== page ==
South Africa coach Boucher 'concerned' by Rabada ban
Kagiso Rabada pleaded guilty to a level one breach of the International Cricket Council's code of conduct because of the way he celebrated the dismissal of England captain Joe Root during the first day of the third Test at St George's Park on Thursday.
PORT ELIZABETH - South African coach Mark Boucher said on Friday he was "concerned" about cricket's disciplinary regulations after fast bowler Kagiso Rabada was handed a ban which means he will miss the fourth and final Test against England in Johannesburg next week.
"I am concerned, to be honest," said Boucher. "You don't want to take all the aggression out of the game. You've got two countries playing against each other in a heated situation. Guys are trying really hard."
But Boucher acknowledged that Rabada should have been more aware that previous transgressions put him in danger of a ban.
Rabada pleaded guilty to a level one breach of the International Cricket Council's code of conduct because of the way he celebrated the dismissal of England captain Joe Root during the first day of the third Test at St George's Park on Thursday.
He was fined 15% of his match fee and handed one demerit point. Because it was his fourth demerit point in a 24-month period he incurred an automatic one-match ban.
"Level one is almost like a slap on the wrist but because of the demerit points unfortunately he won't be playing in the next Test," said Boucher.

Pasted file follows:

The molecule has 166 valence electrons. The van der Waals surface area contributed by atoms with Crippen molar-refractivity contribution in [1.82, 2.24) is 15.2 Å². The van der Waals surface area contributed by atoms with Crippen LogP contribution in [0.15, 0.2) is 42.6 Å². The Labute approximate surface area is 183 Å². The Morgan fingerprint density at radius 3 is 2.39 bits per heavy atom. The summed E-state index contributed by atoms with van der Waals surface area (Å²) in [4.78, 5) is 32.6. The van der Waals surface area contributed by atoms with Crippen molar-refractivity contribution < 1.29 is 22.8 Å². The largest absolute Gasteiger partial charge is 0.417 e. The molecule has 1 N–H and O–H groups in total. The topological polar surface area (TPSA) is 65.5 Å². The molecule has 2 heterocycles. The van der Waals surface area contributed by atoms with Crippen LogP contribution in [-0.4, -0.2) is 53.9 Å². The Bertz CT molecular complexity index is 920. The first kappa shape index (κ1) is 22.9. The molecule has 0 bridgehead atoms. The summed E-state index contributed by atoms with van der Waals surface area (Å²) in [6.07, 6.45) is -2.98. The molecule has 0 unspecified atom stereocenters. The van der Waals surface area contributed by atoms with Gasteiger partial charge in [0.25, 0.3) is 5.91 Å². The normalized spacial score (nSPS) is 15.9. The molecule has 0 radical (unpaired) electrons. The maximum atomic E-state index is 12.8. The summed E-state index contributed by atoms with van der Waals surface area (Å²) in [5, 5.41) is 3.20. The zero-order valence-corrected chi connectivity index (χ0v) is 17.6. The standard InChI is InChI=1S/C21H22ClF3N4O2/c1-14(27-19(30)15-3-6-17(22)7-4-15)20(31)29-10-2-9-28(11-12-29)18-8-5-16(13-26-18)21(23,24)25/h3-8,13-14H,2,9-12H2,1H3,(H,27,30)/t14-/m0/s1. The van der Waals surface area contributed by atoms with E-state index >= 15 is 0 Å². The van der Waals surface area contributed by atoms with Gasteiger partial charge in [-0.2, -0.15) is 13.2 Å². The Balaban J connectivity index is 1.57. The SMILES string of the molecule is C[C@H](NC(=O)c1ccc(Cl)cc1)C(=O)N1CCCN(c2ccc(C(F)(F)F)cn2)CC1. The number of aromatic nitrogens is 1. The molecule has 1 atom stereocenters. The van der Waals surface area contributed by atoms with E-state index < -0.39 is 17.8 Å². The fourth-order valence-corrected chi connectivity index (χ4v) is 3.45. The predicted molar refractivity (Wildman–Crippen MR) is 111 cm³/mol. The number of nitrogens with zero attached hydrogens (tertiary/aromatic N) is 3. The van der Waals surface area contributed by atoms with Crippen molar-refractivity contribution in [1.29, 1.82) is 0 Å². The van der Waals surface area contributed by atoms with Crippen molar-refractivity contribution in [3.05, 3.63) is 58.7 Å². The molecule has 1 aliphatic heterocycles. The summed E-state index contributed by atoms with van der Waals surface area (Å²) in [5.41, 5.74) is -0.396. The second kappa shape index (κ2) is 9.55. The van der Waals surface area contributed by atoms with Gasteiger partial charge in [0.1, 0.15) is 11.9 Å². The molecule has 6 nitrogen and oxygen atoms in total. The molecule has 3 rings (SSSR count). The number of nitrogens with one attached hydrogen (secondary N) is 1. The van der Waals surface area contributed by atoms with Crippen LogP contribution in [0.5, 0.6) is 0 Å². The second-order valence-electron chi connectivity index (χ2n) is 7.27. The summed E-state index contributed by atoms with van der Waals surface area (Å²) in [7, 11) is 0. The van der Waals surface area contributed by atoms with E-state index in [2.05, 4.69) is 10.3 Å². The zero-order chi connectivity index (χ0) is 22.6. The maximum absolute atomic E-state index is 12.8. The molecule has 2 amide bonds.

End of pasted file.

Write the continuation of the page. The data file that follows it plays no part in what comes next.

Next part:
"Sometimes the emotions overflow so the rules and regulations are a little disappointing but if you know the rules and regulations you’ve got to stick to them. KG (Rabada) knows what he can and cannot do and he maybe pushed a little far."
Boucher said losing Rabada was a "massive blow" for a South Africa side in danger of falling 2-1 behind in the series after closing day two in Port Elizabeth on 60-2 in reply to England's 499-9 declared.
He said it was an issue that needed to be addressed.
"I think KG probably bowls at his best when he is nice and aggressive so it's trying to find a balance of keeping him aggressive and not boxing him in, but also understanding the laws of the game and trying to keep him on the good side of it.
"It is going to be tough but it is something we are going to have to address and get a very good balance."
Boucher said the game had changed since he stopped playing in 2012.
"In my day we didn't have to deal with this sort of stuff because we could say pretty much what we wanted and get away with it. It's a learning curve for me with all these new rules and regulations."
Rabada was criticised by former West Indian fast bowler Michael Holding and former England batsman Kevin Pietersen but the ban was slammed by ex-England captains Nasser Hussain and Michael Vaughan.
Holding and Pietersen said Rabada had let his team down by being a repeat disciplinary offender.
"He has to learn," said Holding, who was commentating for SuperSport television.
"You can't keep making the same mistakes. He has to remember he is damaging his team. South Africa without Rabada at the Wanderers – that's a big blow."
Fellow commentator Pietersen said the way Rabada got close to batsmen after dismissing them was unacceptable.
"He shouldn't be celebrating in a batsman’s personal space," he said, adding that Rabada had behaved in a similar way after dismissing Zak Crawley during the second Test in Cape Town.
"I feel sorry for (South African captain) Faf du Plessis and Mark Boucher," said Pietersen. "South Africa are going to miss their strike bowler at the Wanderers."
But Vaughan said on Twitter that Rabada being banned for a celebration was "absolutely bonkers" when nothing was done about slow over rates, while Hussain said on Sky television that "the game has kicked itself today".